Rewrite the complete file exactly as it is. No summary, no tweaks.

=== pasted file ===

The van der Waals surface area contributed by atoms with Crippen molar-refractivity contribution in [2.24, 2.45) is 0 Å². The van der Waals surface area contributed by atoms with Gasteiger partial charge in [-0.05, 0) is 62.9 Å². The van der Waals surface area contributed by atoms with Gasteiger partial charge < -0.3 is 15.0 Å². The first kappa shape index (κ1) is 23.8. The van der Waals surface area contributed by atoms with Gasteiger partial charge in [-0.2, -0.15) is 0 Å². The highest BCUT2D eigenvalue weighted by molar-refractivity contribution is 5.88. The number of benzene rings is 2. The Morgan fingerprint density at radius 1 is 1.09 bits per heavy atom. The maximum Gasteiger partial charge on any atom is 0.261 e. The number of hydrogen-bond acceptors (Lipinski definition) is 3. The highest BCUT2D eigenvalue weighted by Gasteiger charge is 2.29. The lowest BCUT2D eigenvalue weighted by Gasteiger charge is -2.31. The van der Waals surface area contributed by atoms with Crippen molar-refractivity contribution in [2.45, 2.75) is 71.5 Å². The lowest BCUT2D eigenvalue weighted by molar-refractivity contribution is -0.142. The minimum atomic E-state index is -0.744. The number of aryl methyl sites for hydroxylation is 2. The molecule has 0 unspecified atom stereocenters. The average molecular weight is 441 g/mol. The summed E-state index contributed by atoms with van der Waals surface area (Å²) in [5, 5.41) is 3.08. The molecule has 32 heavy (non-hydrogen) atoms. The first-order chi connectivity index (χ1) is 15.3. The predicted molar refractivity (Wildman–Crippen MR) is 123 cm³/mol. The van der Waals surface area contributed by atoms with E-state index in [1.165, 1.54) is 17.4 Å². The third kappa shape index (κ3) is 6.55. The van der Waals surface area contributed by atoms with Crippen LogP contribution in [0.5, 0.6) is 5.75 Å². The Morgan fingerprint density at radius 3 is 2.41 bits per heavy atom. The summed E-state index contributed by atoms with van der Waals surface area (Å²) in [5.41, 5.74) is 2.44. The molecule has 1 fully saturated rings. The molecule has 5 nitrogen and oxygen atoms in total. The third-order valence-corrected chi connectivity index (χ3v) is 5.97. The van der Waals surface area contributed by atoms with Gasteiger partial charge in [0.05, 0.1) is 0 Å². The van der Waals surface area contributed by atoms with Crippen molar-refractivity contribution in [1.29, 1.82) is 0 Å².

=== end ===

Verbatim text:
The van der Waals surface area contributed by atoms with Crippen molar-refractivity contribution in [2.24, 2.45) is 0 Å². The van der Waals surface area contributed by atoms with Gasteiger partial charge in [-0.05, 0) is 62.9 Å². The van der Waals surface area contributed by atoms with Gasteiger partial charge < -0.3 is 15.0 Å². The first kappa shape index (κ1) is 23.8. The van der Waals surface area contributed by atoms with Gasteiger partial charge in [-0.2, -0.15) is 0 Å². The highest BCUT2D eigenvalue weighted by molar-refractivity contribution is 5.88. The number of benzene rings is 2. The Morgan fingerprint density at radius 1 is 1.09 bits per heavy atom. The maximum Gasteiger partial charge on any atom is 0.261 e. The number of hydrogen-bond acceptors (Lipinski definition) is 3. The highest BCUT2D eigenvalue weighted by Gasteiger charge is 2.29. The lowest BCUT2D eigenvalue weighted by Gasteiger charge is -2.31. The van der Waals surface area contributed by atoms with Crippen molar-refractivity contribution in [2.45, 2.75) is 71.5 Å². The lowest BCUT2D eigenvalue weighted by molar-refractivity contribution is -0.142. The minimum atomic E-state index is -0.744. The number of aryl methyl sites for hydroxylation is 2. The molecule has 0 unspecified atom stereocenters. The average molecular weight is 441 g/mol. The summed E-state index contributed by atoms with van der Waals surface area (Å²) in [5, 5.41) is 3.08. The molecule has 32 heavy (non-hydrogen) atoms. The first-order chi connectivity index (χ1) is 15.3. The predicted molar refractivity (Wildman–Crippen MR) is 123 cm³/mol. The van der Waals surface area contributed by atoms with E-state index in [1.165, 1.54) is 17.4 Å². The third kappa shape index (κ3) is 6.55. The van der Waals surface area contributed by atoms with Crippen LogP contribution in [0.5, 0.6) is 5.75 Å². The Morgan fingerprint density at radius 3 is 2.41 bits per heavy atom. The summed E-state index contributed by atoms with van der Waals surface area (Å²) in [5.41, 5.74) is 2.44. The molecule has 1 fully saturated rings. The molecule has 5 nitrogen and oxygen atoms in total. The third-order valence-corrected chi connectivity index (χ3v) is 5.97. The van der Waals surface area contributed by atoms with Gasteiger partial charge in [0.05, 0.1) is 0 Å². The van der Waals surface area contributed by atoms with Crippen molar-refractivity contribution in [1.29, 1.82) is 0 Å².